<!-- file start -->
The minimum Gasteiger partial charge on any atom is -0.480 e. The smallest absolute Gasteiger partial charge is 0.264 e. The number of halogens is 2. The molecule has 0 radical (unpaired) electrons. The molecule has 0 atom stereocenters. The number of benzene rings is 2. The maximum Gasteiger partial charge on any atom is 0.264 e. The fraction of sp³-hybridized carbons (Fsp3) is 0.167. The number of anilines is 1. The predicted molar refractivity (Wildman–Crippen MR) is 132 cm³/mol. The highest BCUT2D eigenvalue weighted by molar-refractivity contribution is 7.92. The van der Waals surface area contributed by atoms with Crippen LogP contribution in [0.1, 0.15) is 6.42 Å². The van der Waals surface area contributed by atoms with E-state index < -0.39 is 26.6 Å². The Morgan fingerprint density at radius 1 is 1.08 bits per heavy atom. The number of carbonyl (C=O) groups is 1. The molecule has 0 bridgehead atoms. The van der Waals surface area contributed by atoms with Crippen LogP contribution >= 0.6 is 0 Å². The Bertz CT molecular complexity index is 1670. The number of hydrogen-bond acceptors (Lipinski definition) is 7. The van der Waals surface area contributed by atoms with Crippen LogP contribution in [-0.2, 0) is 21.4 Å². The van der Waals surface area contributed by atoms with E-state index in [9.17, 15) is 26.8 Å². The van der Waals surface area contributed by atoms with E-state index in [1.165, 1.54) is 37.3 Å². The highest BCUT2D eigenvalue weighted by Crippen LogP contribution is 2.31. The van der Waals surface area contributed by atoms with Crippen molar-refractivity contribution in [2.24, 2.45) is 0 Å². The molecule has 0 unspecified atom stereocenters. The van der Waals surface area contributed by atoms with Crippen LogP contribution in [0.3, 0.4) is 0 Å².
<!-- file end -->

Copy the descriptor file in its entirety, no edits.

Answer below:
The minimum Gasteiger partial charge on any atom is -0.480 e. The smallest absolute Gasteiger partial charge is 0.264 e. The number of halogens is 2. The molecule has 0 radical (unpaired) electrons. The molecule has 0 atom stereocenters. The number of benzene rings is 2. The maximum Gasteiger partial charge on any atom is 0.264 e. The fraction of sp³-hybridized carbons (Fsp3) is 0.167. The number of anilines is 1. The predicted molar refractivity (Wildman–Crippen MR) is 132 cm³/mol. The highest BCUT2D eigenvalue weighted by molar-refractivity contribution is 7.92. The van der Waals surface area contributed by atoms with Crippen LogP contribution in [0.1, 0.15) is 6.42 Å². The van der Waals surface area contributed by atoms with E-state index < -0.39 is 26.6 Å². The Morgan fingerprint density at radius 1 is 1.08 bits per heavy atom. The number of carbonyl (C=O) groups is 1. The molecule has 0 bridgehead atoms. The van der Waals surface area contributed by atoms with Crippen LogP contribution >= 0.6 is 0 Å². The Bertz CT molecular complexity index is 1670. The number of hydrogen-bond acceptors (Lipinski definition) is 7. The van der Waals surface area contributed by atoms with Crippen LogP contribution in [-0.2, 0) is 21.4 Å². The van der Waals surface area contributed by atoms with E-state index in [9.17, 15) is 26.8 Å². The van der Waals surface area contributed by atoms with E-state index in [1.165, 1.54) is 37.3 Å². The highest BCUT2D eigenvalue weighted by Crippen LogP contribution is 2.31. The van der Waals surface area contributed by atoms with Crippen molar-refractivity contribution in [2.24, 2.45) is 0 Å². The molecule has 0 unspecified atom stereocenters. The van der Waals surface area contributed by atoms with Crippen LogP contribution in [0.3, 0.4) is 0 Å².